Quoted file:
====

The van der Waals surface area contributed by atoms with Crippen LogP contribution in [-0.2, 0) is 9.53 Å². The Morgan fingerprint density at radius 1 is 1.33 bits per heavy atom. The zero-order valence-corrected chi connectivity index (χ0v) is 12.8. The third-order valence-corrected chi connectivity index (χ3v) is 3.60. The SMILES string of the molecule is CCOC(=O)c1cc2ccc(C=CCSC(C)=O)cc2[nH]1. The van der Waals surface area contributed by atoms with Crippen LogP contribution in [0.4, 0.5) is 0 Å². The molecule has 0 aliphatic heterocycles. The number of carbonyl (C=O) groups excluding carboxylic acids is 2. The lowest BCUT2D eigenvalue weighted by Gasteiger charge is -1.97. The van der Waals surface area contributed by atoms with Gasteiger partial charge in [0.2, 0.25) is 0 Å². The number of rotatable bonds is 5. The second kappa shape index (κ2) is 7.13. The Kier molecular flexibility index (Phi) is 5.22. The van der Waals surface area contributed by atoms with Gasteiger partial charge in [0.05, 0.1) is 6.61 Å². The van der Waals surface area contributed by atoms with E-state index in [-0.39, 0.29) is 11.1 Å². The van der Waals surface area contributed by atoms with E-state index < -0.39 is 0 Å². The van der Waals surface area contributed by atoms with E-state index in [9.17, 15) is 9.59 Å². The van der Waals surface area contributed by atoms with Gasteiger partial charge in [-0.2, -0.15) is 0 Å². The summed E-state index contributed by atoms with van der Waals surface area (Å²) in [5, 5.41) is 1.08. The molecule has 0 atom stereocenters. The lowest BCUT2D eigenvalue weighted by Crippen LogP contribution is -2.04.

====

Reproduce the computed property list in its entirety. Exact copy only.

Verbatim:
The van der Waals surface area contributed by atoms with Crippen LogP contribution in [-0.2, 0) is 9.53 Å². The Morgan fingerprint density at radius 1 is 1.33 bits per heavy atom. The zero-order valence-corrected chi connectivity index (χ0v) is 12.8. The third-order valence-corrected chi connectivity index (χ3v) is 3.60. The SMILES string of the molecule is CCOC(=O)c1cc2ccc(C=CCSC(C)=O)cc2[nH]1. The van der Waals surface area contributed by atoms with Crippen LogP contribution in [0.4, 0.5) is 0 Å². The molecule has 0 aliphatic heterocycles. The number of carbonyl (C=O) groups excluding carboxylic acids is 2. The lowest BCUT2D eigenvalue weighted by Gasteiger charge is -1.97. The van der Waals surface area contributed by atoms with Gasteiger partial charge in [0.2, 0.25) is 0 Å². The number of rotatable bonds is 5. The second kappa shape index (κ2) is 7.13. The Kier molecular flexibility index (Phi) is 5.22. The van der Waals surface area contributed by atoms with Gasteiger partial charge in [0.05, 0.1) is 6.61 Å². The van der Waals surface area contributed by atoms with E-state index in [-0.39, 0.29) is 11.1 Å². The van der Waals surface area contributed by atoms with E-state index < -0.39 is 0 Å². The van der Waals surface area contributed by atoms with E-state index in [9.17, 15) is 9.59 Å². The van der Waals surface area contributed by atoms with Gasteiger partial charge in [-0.2, -0.15) is 0 Å². The summed E-state index contributed by atoms with van der Waals surface area (Å²) in [5, 5.41) is 1.08. The molecule has 0 atom stereocenters. The lowest BCUT2D eigenvalue weighted by Crippen LogP contribution is -2.04.